Google has released previews of a series of new Cloud Code plug-ins for integrated development environments (IDEs). The plug-ins generate cloud-native code for implementation in Kubernetes-based clusters.
The internet giant demonstrated the plugins last week at the Google Cloud Next conference in San Francisco. According to the company, the plug-ins are available for every IDE that supports IntelliJ. In addition, they would also be available for Microsoft’s Visual Studio Code.
Cloud Code allows the developer to use an IDE of their choice. In addition, it allows for super-easy automation of code to containers, says Adam Seligman, vice president of developer relations at Google. Cloud Code would also address the nuance of working with an IDE in a local environment for working in the cloud. Developers would only discover errors in their code here later in the development process.
Cloud Code extension of IDEs
According to Pali Bhat, Google’s vice president of product management for serverless, Cloud Code acts as an extension of these IDEs so that they can be charged in a lightning-fast manner. According to Bhat, apps can therefore be built, debugged and implemented more quickly as cloud-based applications, right at the location of the IDE of your choice.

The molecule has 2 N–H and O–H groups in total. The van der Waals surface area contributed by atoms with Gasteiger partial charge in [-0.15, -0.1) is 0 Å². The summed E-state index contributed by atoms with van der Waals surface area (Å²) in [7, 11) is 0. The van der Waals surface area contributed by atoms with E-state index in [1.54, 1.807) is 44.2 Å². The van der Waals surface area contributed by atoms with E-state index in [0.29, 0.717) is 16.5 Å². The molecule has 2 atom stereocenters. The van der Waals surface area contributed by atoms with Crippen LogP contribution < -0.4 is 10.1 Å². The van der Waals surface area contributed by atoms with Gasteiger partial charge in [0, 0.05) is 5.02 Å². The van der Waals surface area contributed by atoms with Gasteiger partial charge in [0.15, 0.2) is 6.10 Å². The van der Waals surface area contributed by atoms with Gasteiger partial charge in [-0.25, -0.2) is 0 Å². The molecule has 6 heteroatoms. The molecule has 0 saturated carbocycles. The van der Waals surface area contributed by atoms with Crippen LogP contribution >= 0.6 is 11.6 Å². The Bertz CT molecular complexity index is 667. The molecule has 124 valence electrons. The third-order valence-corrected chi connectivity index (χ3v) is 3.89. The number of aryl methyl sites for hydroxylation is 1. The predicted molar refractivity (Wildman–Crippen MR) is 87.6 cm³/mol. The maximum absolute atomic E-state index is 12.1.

According to SD Times, Google claims that Cloud Code also supports command-line container tools , including Skaffold, Jib and Kubectl. This would allow developers to extend their edit-compile-debug loops to local or external Kubernetes environments.
In addition, Cloud Code would provide continuous feedback during development and the solution will be delivered with support for implementation profiles. Something that makes it possible to define different goals. Think of local development, shared development, testing or production. This makes it possible to test or debug on a local workstation or in the cloud.
Developed applications with the Cloud Code extensions could also be implemented in a Kubernetes cluster, including Google Kubernetes Engine (GKE). Something that is achieved using DevOps tools such as Stackdriver or Cloud Build, a Google-published tool for integration with Kubernetes clusters.
In addition, developers can use Cloud Build to execute a so-called pull request or commit. The purpose of this is to automatically build, test and implement an application. During the conference last week, Google also launched a custom worker function. The company claims to add a CICD function to the company’s new Anthos hybrid cloud software. In addition, Cloud Code allows developers to integrate Google’s APIs into their applications and the company also offers an integrated library manager in IntelliJ.
The previews of both Cloud Code tools are now available for download.our launch article.